At this point in 2010, many people considered the White Sox's rotation one of the top staffs in baseball. Lead by July acquisition Jake Peavy, they finally seemed to have the true ace they had lacked since Jose Contreras's dominant run in 2005. He was followed by Mark Buehrle, who could be penciled in to have another consistently good season. John Danks and Gavin Floyd followed, each of whom could be the number one starter on many teams. Freddy Garcia was set to finish out the rotation, and gave the Sox pitching to boot. This staff would wind up leading the MLB in WAR (according to Fangraphs), so it could be argued they DID have the best one in baseball.
Heading into this season, the Sox again look to have a top staff. Though not what the Phillies have, it could be argued they have the best staff in the AL. Though they again look to lack a true ace, they have one pitcher (John Danks) with an ace like mentality and two guys (Edwin Jackson, Gavin Floyd) with ace-type stuff. The fifth spot, however, is a bigger whole than it was last year.
John Danks, LHP: Danks took another huge stride last season, posting a WAR of 4.3 along with an ERA of 3.72. This put him among the top pitchers in all of the AL, and he looks to continue to grow. Heading into his 5th Major League season at only 26 years old, it would not surprise me if Danks takes a huge step forward to become a Cy Young candidate.
Gavin Floyd, RHP: Floyd started off last year as one of the worst pitchers in baseball, posting an ERA north of 6 for the first month of the season. From then on, however, he was arguably the best pitcher in the MLB. Floyd posted the exact same WAR as Danks, at 4.3, though he could have been so much more had he started off as even an average Major League pitcher. Until Floyd can put together a full season at a high level, he cannot be considered a great pitcher, but is still a VERY good second or third starter.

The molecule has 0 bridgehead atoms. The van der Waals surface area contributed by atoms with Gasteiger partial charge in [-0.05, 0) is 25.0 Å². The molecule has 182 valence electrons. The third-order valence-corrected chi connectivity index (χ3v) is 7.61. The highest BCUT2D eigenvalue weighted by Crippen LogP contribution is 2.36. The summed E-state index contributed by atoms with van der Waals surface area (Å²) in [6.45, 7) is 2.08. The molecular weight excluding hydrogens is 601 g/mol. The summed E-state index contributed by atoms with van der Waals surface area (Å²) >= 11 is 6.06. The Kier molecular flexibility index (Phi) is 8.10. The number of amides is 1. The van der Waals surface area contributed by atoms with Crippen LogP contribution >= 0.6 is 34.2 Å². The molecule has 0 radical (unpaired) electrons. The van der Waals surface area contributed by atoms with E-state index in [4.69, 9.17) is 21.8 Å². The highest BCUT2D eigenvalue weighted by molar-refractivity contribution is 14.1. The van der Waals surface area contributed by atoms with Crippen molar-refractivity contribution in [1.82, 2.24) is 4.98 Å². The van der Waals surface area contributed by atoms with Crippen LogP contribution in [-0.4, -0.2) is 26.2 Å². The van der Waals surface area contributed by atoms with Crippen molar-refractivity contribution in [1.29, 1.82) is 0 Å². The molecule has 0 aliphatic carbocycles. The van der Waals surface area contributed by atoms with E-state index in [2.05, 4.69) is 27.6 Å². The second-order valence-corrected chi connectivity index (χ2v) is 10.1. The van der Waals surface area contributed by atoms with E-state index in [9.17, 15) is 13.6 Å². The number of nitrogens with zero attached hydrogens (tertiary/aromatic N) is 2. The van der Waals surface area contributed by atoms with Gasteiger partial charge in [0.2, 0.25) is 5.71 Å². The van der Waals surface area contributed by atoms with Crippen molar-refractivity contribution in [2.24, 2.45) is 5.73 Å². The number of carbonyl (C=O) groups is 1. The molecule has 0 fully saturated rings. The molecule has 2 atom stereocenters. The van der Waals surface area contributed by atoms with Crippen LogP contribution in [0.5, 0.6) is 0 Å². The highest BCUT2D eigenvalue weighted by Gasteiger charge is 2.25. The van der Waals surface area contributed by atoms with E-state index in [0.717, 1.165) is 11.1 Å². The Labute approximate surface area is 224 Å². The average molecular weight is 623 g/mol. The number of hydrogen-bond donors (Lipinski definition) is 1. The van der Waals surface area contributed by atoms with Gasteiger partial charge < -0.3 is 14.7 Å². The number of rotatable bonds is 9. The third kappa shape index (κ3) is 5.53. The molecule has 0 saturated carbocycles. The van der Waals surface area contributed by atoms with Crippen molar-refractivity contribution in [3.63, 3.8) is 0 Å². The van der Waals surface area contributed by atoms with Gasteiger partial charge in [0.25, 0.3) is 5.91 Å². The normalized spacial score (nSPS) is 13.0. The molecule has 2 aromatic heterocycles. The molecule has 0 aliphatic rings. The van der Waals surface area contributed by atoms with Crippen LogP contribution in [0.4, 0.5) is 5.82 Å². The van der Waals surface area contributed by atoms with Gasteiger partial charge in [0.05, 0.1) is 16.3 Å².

Mark Buehrle, LHP: What is there to write here? Buehrle had a down year in 2010, and still post a 4.28 ERA and a 3.8 WAR. He can be penciled in to have an ERA near 4 and eat a ton of innings, making him an extremely valuable 3rd starter.
Edwin Jackson, RHP: Jackson is not an ace. He is far to inconsistent to be considered that. But he is exactly what pitching coach Don Cooper has built his reputation on: a guy with impressive "stuff" but less success. We saw what he could be immediately after he was acquired for Daniel Hudson, and this would not be unreasonable to expect. This would not be an ace, but possibly the second best 4th starter in baseball (behind Cole Hamels).
The Fifth Starter: Their are few options here. Chris Sale has the largest upside of the group, which he showed with his domination out of the 'pen. If the Sox try to ease him into the rotation through the minors (which seems less and less likely) or keep in the bullpen, they have a gaping whole here. Tony Pena could fill in, but for more than a month, he could cause great negative value. Behind him is Lucas Harrell, who has almost no upside and would likely get exploited by any team that would face him. Luckily for the Sox, however, they have four workman starters, and this spot in the rotation could easily be skipped. I personally would like Sale in the rotation, and if he's ready, for the Sox to explore packaging Jackson or Floyd for a star hitter.
All in all, this staff will be one of the best in baseball providing the fifth starter is even replacement level. They have four VERY good starters (though no great ones), and a well rested Jake Peavy coming back (though no one knows how his lat will respond). If the offense is as good as it is supposed to be, the Sox could win a lot of games.